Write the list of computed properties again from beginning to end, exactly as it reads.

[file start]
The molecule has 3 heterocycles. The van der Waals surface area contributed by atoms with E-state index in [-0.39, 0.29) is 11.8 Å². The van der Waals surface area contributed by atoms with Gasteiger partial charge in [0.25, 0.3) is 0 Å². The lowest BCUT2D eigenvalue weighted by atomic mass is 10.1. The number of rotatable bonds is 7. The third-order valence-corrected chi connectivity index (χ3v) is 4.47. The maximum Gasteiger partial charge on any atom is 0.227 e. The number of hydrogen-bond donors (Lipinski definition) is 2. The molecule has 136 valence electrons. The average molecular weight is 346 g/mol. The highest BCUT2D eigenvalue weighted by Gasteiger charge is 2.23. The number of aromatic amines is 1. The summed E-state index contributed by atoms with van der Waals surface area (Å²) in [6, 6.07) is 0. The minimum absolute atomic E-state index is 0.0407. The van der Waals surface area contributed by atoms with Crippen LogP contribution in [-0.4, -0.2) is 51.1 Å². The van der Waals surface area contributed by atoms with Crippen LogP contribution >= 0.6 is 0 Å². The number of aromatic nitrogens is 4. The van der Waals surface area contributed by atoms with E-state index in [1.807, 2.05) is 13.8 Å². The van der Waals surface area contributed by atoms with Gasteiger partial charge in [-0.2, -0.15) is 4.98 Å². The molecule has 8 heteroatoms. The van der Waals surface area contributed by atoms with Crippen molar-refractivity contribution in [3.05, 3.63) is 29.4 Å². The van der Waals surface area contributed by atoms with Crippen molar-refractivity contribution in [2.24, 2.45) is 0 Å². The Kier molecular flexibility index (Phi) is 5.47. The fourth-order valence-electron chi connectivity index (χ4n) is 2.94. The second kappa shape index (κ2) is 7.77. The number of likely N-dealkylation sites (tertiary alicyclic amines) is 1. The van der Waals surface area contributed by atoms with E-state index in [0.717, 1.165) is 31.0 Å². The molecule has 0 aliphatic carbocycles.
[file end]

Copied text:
The molecule has 3 heterocycles. The van der Waals surface area contributed by atoms with E-state index in [-0.39, 0.29) is 11.8 Å². The van der Waals surface area contributed by atoms with Gasteiger partial charge in [0.25, 0.3) is 0 Å². The lowest BCUT2D eigenvalue weighted by atomic mass is 10.1. The number of rotatable bonds is 7. The third-order valence-corrected chi connectivity index (χ3v) is 4.47. The maximum Gasteiger partial charge on any atom is 0.227 e. The number of hydrogen-bond donors (Lipinski definition) is 2. The molecule has 136 valence electrons. The average molecular weight is 346 g/mol. The highest BCUT2D eigenvalue weighted by Gasteiger charge is 2.23. The number of aromatic amines is 1. The summed E-state index contributed by atoms with van der Waals surface area (Å²) in [6, 6.07) is 0. The minimum absolute atomic E-state index is 0.0407. The van der Waals surface area contributed by atoms with Crippen LogP contribution in [-0.4, -0.2) is 51.1 Å². The van der Waals surface area contributed by atoms with Crippen LogP contribution >= 0.6 is 0 Å². The number of aromatic nitrogens is 4. The van der Waals surface area contributed by atoms with E-state index in [1.807, 2.05) is 13.8 Å². The van der Waals surface area contributed by atoms with Gasteiger partial charge in [-0.2, -0.15) is 4.98 Å². The molecule has 8 heteroatoms. The van der Waals surface area contributed by atoms with Crippen molar-refractivity contribution in [3.05, 3.63) is 29.4 Å². The van der Waals surface area contributed by atoms with Crippen molar-refractivity contribution in [2.24, 2.45) is 0 Å². The Kier molecular flexibility index (Phi) is 5.47. The fourth-order valence-electron chi connectivity index (χ4n) is 2.94. The second kappa shape index (κ2) is 7.77. The number of likely N-dealkylation sites (tertiary alicyclic amines) is 1. The van der Waals surface area contributed by atoms with E-state index in [0.717, 1.165) is 31.0 Å². The molecule has 0 aliphatic carbocycles.